AMD Ryzen 9 5900 And Ryzen 7 5800 ‘Non-X’ CPU Clock Speeds Allegedly Confirmed
AMD's Ryzen 5000 CPUs are still fairly hard to come by. The company delivered world-beating performance at reasonable prices, which has only driven up demand. However, scarcity and selling out every CPU the company makes hasn't stopped the Red Team from working up a full lineup of Ryzen CPUs for its AM4 platform. We fully expected AMD to hit additional price points with Zen 3 derivatives to keep all the various segments of the market happy, and it seems like the company is doing just that, according to the most recent leak.
It probably will surprise nobody to find out AMD has a "non-X" version of its Ryzen 7 CPUs in the works. This one goes by the name Ryzen 7 5800, and will likely have the same eight Zen 3 cores featuring symmetric multithreading (SMT) fed by 4 MB of L2 and 32 MB of L3 cache. According to leaker @momomo_us on Twitter, the Ryzen 7 5800 will feature a 100 MHz dip in maximum turbo speed when compared with the Ryzen 7 5800X. That's a pretty miniscule difference, all things considered. Why would AMD release two processors so similar in specs? We think it'd be wise to take history as a bit of a guide.
In the past, the Ryzen 7 1700 and 2700 were also "non-X" versions of the Ryzen 7 1700X and 2700X. Those processors featured much lower base clock speeds in order to hit a lower thermal design power (TDP). These "vanilla" processors all had 65 W TDPs where the "X" versions had 105 W constraints. The Ryzen 7 5800X has, as you might expect, a 105 W TDP, so we think this trimmed-back 5800 might follow suit. In the end, TDPs and theoretical maximum speeds haven't mattered too much in the past, something our own testing has proven out. That tradition continued with the Ryzen 5 3600, and that CPU has been a budget blockbuster for AMD in the past.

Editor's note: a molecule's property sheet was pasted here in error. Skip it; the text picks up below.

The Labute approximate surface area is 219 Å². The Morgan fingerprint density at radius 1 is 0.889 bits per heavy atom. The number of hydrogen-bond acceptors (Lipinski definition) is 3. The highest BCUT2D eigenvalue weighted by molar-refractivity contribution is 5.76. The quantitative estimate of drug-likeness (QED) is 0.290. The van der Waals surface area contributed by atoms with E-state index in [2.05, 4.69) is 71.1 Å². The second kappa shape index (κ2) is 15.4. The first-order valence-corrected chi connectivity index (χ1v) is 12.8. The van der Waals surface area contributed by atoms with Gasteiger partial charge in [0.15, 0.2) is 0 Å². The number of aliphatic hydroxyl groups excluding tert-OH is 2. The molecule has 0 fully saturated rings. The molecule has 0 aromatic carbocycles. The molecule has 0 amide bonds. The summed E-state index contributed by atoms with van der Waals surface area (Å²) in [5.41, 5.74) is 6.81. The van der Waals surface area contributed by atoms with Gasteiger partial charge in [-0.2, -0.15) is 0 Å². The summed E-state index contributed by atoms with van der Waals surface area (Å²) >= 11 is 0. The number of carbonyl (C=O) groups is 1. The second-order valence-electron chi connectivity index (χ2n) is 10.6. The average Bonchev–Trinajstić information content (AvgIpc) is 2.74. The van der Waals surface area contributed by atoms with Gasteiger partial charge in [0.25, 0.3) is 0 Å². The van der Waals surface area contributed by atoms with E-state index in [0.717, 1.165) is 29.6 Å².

Fans of 12-core processors may also have something to look forward to, as @momomo_us also predicts that a slightly slower Ryzen 9 5900 is also on the horizon. This is the first time AMD has created a "non-X" version of its Ryzen 9 processors, so we're not entirely sure what to expect. What we know is this CPU is said to have the same dodeca-core layout with the same whopping 70 MB of total L2 and L3 cache. Again, maximum boost clocks are said to be just a touch lower, at 4.7 GHz instead of 4.8 GHz. We don't have any guidance as to whether this one would step down from the Ryzen 9 5900X's 105 W TDP, though we expect the base clocks would have to be much lower to make that target.
The good news is that X-free versions of Ryzen processors have traditionally been a bit cheaper than their faster siblings. It'll be interesting to see what AMD does with pricing, as right now just $100 separates the $549 Ryzen 9 5900X from the $449 Ryzen 7 5800X. That would likely already cannibalize quite a bit of the 5800X's sales, and a theoretical $499 Ryzen 9 5900 would further kill the flagship eight-core CPU. Maybe once AMD can keep up with demand we'll see a shift in official pricing as well. Maybe by that time, Amazon will stop smashing CPUs by shipping them in soft bubble envelopes, too.